UK ICO Says Wirral and Wokingham Councils Breached Data Protection Act

ICO warns councils over poor practices

The United Kingdom’s Information Commissioner’s Office (ICO) has published reports on a couple of councils that have breached the Data Protection Act. The councils in question are the Wirral Borough Council and the Wokingham Borough Council.

According to the ICO, the Wokingham Borough Council lost sensitive social services records relating to the care of a young child. The files, requested by a family member, were left by the delivery driver outside the requester’s home.

The driver should have been informed that the documents were sensitive and that he should have requested a signature. If no one was there to sign for the package, it should have been returned to the council. Furthermore, the council didn’t contact the requester to arrange a delivery time.

“No one expects to have sensitive information about the care of their child left on the doorstep for anyone to stumble across. However, a series of errors by the council has led to a situation where a social service record containing damaging allegations of abuse suffered by the child, has been delivered with no consideration given to its content,” noted ICO Head of Enforcement, Stephen Eckersley.

“This is not good enough and Wokingham Borough Council has now agreed to take action to make sure future deliveries containing sensitive personal information are carried out securely. They must also make sure their staff receive regular training so they can follow the council’s updated processes.”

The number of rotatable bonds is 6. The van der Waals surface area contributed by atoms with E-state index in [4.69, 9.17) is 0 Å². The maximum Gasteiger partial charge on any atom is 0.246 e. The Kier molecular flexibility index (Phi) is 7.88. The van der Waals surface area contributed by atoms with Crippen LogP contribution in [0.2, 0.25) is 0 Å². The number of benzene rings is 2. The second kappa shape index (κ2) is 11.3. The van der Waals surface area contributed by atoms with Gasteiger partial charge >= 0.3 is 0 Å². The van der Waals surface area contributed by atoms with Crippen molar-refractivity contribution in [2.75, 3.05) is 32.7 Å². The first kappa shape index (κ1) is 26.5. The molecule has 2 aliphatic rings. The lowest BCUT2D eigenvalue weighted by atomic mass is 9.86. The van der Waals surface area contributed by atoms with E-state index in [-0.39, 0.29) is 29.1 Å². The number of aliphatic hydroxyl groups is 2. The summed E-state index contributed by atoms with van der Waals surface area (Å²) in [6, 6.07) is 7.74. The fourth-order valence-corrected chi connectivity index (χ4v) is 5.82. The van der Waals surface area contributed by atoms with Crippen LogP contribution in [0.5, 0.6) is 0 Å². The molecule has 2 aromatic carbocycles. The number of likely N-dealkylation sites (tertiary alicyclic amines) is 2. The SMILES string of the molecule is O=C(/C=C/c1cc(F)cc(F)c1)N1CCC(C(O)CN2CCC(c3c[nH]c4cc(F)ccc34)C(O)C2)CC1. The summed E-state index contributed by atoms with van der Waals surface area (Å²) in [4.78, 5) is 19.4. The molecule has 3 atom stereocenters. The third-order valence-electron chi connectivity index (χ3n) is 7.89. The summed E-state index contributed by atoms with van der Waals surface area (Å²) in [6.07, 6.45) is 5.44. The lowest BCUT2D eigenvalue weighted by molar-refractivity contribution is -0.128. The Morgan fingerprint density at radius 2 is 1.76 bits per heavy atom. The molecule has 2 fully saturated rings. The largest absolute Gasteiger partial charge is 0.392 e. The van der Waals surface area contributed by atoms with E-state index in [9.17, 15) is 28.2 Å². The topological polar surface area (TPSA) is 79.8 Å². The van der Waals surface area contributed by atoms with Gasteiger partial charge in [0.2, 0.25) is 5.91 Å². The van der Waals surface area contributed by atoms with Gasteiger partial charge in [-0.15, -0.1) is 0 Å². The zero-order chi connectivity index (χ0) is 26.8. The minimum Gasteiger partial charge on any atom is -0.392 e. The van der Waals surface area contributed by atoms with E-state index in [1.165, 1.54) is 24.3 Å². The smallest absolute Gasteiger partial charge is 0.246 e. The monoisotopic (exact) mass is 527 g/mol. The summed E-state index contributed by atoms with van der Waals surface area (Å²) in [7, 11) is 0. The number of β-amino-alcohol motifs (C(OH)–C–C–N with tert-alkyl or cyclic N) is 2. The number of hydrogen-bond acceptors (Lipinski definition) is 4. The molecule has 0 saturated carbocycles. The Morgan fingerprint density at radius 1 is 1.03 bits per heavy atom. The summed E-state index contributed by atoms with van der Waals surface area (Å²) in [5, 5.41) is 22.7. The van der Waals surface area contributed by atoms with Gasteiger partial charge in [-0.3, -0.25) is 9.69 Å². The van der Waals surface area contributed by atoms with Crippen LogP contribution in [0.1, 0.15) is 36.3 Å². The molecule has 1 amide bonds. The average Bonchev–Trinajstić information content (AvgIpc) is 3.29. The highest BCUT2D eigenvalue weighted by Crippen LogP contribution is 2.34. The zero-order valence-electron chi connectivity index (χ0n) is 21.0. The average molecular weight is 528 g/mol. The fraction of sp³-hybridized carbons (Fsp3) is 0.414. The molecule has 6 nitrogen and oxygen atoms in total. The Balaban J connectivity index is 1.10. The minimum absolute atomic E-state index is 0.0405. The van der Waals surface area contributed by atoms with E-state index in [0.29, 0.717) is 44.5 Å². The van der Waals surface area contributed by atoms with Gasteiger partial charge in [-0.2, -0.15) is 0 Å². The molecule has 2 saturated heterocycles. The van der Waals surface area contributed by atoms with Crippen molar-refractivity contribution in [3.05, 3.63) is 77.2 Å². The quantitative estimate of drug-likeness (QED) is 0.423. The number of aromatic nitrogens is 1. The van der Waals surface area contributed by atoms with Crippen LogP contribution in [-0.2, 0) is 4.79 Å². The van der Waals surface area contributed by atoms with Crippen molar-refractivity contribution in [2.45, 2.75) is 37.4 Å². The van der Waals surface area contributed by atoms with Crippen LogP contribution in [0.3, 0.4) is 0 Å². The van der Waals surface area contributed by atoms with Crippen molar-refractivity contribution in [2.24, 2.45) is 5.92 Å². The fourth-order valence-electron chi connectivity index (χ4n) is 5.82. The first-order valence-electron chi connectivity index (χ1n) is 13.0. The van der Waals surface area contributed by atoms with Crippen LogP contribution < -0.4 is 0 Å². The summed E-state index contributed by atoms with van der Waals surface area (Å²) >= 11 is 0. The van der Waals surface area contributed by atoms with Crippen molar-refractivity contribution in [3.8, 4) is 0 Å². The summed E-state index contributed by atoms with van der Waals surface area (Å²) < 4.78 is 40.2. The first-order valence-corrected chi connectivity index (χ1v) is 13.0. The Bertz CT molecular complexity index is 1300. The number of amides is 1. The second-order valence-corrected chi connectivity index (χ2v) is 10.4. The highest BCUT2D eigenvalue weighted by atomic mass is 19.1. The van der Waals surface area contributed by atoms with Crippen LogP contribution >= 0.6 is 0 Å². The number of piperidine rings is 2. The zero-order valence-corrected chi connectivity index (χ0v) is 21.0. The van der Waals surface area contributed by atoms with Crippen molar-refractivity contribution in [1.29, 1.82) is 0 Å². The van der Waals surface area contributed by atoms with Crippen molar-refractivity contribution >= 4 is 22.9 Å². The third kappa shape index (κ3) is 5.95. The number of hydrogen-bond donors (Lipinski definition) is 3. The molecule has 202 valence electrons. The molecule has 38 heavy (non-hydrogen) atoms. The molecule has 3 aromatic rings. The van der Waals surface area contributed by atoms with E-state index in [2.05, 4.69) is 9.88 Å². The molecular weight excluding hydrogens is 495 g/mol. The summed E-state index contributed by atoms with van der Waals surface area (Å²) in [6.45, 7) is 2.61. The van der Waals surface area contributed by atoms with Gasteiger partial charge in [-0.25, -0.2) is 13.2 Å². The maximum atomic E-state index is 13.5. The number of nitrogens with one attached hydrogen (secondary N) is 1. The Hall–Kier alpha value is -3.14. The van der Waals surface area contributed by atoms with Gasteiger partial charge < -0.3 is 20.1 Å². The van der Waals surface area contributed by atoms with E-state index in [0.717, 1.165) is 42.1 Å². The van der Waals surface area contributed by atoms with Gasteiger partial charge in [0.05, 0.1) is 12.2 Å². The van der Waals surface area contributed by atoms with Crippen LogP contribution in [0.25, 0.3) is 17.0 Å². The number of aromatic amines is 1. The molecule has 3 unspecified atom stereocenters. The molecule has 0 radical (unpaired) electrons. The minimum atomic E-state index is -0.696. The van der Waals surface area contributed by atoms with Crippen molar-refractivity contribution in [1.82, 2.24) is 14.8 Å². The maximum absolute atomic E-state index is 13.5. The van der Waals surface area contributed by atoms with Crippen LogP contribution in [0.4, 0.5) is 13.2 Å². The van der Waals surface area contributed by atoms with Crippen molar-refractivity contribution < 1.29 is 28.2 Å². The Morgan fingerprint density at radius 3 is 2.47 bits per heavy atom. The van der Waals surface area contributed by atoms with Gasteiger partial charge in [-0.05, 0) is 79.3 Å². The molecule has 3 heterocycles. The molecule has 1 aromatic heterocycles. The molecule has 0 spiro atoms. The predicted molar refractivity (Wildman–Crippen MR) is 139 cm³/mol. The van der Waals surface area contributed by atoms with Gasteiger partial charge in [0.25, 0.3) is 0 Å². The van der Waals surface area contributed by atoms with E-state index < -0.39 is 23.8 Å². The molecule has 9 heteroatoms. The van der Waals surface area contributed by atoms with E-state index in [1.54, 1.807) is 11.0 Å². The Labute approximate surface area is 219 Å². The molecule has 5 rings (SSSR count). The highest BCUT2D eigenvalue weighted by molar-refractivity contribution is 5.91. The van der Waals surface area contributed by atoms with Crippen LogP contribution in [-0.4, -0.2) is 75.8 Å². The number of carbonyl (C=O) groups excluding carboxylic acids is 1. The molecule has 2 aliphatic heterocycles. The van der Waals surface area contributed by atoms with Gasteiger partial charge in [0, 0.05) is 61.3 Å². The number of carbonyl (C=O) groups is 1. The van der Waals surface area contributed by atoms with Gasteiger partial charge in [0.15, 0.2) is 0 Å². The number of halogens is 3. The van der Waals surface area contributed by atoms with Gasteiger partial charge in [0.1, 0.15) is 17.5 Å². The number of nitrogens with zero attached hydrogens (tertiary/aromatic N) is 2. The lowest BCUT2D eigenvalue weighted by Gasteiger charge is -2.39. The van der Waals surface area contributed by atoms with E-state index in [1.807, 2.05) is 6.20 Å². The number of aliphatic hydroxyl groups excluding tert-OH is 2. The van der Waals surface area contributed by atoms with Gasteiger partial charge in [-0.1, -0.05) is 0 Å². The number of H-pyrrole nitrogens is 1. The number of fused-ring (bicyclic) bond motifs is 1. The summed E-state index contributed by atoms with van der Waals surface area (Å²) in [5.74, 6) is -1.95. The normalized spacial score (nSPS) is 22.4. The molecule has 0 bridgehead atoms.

In the case of the Wirral Borough Council, it had breached the Data Protection Act after sending sensitive social services records to wrong addresses on two different occasions. The council has agreed to improve its practices.

“While human error was a factor in each of these cases, the council should have done more to keep the information secure. Social workers routinely handle sensitive information and Wirral Borough Council failed to ensure their staff received adequate training on how to keep people’s information secure,” Eckersley said.

“We are pleased that the council has now made its data protection training mandatory for all staff following these incidents and has agreed to take further action to address the underlying problems that led to these mistakes,” he added.

“This includes ensuring that all staff complete the data protection training by the end of June and adequate checks are in place to make sure sensitive records are being sent to the right address.”

These two incidents show that government organizations should really focus more on internal security practices.


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